This month, the NSW Government lifted the last of its lockout laws after seven years. I’ve already had a whinge about how it’s not a move that’s designed to fix the damage.
But on the other hand, if you’d told me this time last year that I was going to hear a conservative NSW Government MP say “it’s time to enhance our vibrant nightlife, arts and culture scenes”, my eyebrows would have jumped off my face.
Likewise, if you’d told me that ScoMo was about to spend 130 billion extra dollars on unemployment payments I would have laughed, and if you’d told me that Peter Dutton would allow a group of people awaiting asylum to go about their lives freely in the community, my jaw would have dropped.
COVID has had some weird side effects on Australian politics. Leaders have, remarkably, been agreeing on some of the issues that were once considered partisan. For conservative governments, the justification has mostly been economic.
Lifting the lockout laws was about “reinvigorating the night time economy”. The huge JobSeeker/JobKeeper package was designed to “keep the economy functioning as much as possible”. [Although it’s rolling WAY, way back.] And Peter Dutton justified his massive backflip on refugees by saying: “It’s cheaper for people to be in the community than it is to be at a hotel or for us to be paying for them to be in detention”.
On one hand, I think making humanitarian decisions on purely economic grounds can be pretty gross. Imagine the headlines if a toddler went missing in the bush, and the family was told it “wasn’t cost effective” to mount a search? I feel the same sense of ickiness around a lot of these conversations.
But I also see an opportunity.
What if this moment is a chance to change the stereotypes of Australian politics? Right now, there’s an archetype of the ‘bleeding heart’ left and the ‘economically sensible’ right. But if the last year has proved anything, it’s that ‘ethics and culture’ is not the opposite of ‘business and economy’. You can create policy that has good outcomes on a whole range of fronts – economic and cultural, humanitarian and financial.
So if “economic value” is the most important metric for governments right now, great! That means there’s plenty of things that both sides of politics should be agreeing on – like the following “economically sensible” policies:
Announce A Carbon Emissions Target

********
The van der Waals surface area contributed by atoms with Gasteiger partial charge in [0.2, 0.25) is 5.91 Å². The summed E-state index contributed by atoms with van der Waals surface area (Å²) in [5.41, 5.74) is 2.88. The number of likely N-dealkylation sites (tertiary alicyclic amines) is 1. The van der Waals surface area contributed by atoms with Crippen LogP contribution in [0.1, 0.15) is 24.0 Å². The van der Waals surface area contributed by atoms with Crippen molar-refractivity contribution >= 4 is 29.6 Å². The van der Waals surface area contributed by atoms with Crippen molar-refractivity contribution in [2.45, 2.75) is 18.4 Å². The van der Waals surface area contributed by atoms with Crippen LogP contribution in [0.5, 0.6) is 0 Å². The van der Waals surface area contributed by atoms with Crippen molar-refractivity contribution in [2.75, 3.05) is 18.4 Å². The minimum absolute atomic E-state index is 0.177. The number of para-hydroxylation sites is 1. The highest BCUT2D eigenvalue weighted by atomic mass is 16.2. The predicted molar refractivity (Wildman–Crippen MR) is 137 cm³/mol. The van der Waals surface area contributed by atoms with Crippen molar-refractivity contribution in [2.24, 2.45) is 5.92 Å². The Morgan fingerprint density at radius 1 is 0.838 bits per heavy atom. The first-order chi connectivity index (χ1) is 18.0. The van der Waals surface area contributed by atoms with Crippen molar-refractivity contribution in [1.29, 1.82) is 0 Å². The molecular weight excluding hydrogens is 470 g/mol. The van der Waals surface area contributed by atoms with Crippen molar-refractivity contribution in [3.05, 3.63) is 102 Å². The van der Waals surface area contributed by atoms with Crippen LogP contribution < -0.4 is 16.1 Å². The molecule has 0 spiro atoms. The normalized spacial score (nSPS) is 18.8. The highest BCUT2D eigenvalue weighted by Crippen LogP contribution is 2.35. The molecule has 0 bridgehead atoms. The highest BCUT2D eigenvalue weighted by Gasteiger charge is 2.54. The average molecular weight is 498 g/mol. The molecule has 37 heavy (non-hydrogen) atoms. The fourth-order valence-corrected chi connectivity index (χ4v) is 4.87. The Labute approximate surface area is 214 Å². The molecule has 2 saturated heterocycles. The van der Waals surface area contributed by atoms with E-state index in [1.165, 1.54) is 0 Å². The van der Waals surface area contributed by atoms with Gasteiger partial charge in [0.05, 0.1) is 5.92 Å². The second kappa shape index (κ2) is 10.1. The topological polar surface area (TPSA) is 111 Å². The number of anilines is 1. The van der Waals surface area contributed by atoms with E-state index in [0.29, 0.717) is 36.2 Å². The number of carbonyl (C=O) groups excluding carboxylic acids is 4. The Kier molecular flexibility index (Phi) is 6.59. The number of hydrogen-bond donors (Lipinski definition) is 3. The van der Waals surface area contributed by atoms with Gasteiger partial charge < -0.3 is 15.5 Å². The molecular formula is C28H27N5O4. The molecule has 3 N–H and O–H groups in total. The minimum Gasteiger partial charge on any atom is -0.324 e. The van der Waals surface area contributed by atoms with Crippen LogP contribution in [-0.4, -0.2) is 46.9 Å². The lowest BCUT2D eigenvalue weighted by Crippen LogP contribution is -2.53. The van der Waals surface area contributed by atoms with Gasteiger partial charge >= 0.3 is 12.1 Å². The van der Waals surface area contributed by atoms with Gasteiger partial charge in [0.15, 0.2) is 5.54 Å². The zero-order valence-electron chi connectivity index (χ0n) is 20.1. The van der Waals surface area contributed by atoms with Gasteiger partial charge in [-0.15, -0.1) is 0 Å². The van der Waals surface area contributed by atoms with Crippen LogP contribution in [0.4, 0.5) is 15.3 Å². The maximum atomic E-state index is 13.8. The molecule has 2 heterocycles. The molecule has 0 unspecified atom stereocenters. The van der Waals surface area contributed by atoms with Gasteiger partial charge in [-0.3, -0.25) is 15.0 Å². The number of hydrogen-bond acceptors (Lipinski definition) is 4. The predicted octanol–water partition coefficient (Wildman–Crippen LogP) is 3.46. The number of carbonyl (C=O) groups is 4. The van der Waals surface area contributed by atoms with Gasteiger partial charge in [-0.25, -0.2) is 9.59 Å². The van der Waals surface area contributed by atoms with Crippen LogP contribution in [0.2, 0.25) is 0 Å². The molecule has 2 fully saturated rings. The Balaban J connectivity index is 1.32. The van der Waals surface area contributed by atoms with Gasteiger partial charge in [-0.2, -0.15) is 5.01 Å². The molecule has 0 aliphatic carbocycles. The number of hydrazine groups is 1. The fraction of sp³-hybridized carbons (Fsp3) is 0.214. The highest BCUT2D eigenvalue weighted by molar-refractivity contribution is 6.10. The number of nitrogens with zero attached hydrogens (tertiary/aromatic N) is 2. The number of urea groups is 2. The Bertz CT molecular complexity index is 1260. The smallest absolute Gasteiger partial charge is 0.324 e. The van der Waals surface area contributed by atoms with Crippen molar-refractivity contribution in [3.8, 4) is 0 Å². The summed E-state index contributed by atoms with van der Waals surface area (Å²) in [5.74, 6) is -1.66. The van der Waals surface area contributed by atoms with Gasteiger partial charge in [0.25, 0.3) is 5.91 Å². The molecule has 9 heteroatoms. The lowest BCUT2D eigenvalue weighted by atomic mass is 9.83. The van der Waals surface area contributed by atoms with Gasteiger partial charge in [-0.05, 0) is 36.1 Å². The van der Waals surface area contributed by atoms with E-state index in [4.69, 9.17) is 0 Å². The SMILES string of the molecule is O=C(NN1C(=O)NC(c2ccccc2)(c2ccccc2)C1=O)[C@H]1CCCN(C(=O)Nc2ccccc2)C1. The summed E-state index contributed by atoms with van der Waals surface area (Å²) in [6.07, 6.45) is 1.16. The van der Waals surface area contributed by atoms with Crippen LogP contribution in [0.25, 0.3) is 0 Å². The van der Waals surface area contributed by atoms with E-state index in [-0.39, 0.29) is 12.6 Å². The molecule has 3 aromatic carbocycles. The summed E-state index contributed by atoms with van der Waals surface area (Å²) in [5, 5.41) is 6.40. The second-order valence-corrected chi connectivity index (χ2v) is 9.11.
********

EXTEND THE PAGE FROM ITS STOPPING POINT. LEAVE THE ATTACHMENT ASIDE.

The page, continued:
There is plenty of research on how badly Australia’s economy is going to get fucked up by climate change. Studies exist on everything from house prices to crop yields, tourism and health. A recent study put the total bill at $1.19 trillion by 2050 – and that still doesn’t account for extreme weather events like bushfires. Right now, ScoMo is flopping around deciding whether to set a net zero emissions target. If a pandemic was enough of an emergency to put aside ideology and listen to experts, could the government please do it again?
Close the Gap Already!
In 2014, Reconciliation Australia commissioned massive accounting firm Deloitte to write a report about the economic benefits of closing the gap between Indigenous and non-Indigenous Australians. The current Closing the Gap targets include things like improving education, healthcare and job opportunities, reducing child mortality and extending lifespan. Deloitte found that in a “hypothetical world” where Indigenous Australians had the same outcomes as non-Indigenous Australians, the economy would be $24 billion larger, $11.9 billion extra revenue would be raised by the government, and spending on things like health and welfare would be reduced by $4.7 billion. But as of 2020, Australia had missed or was not on track to hit 5 out of 7 ‘Closing the Gap’ targets.
Invest in Creative Industries
Cultural and creative industries add $111.7 billion to the Australian economy every year, and this was the first and worst hit sector when Covid came along. Last year $250m was pledged by the government to support creative industries – which sounds great until you compare it with the $680m cost of the ‘HomeBuilder’ program which handed out cash for home renovations. We know the federal government’s favourite three words are “jobs, jobs, jobs”, so why ignore the fact that $1 million invested in the entertainment industry produces 9 times more jobs than the same amount invested in construction industries?
To be clear, I know $$$$ is not always the best way to measure value. And when it comes to things like reducing child mortality or saving the planet, I find a dollar figure a bit yuck. But the idea that ‘rational’ economic decisions are at odds with ‘compassionate’ decisions needs to get in the bin. It’s time to throw away the outdated political playbook of ‘bleeding heart left’ vs ‘sensible right’.
2021 is going to be a telltale year for Australian politics. If governments are actually serious about putting economic recovery first and ideology second, then both sides of politics should find themselves agreeing more than usual. And while that’s the case, let’s find the common ground and start running on it.
Sally Coleman is a radio personality, writer and musician. She was previously the host of triple j Breakfast and a member of hip hop duo Coda Conduct, and is currently working on several new projects whilst eating many dirty kebabs. You can find her on Instagram @thesallycoleman and Twitter @sally_coleman_.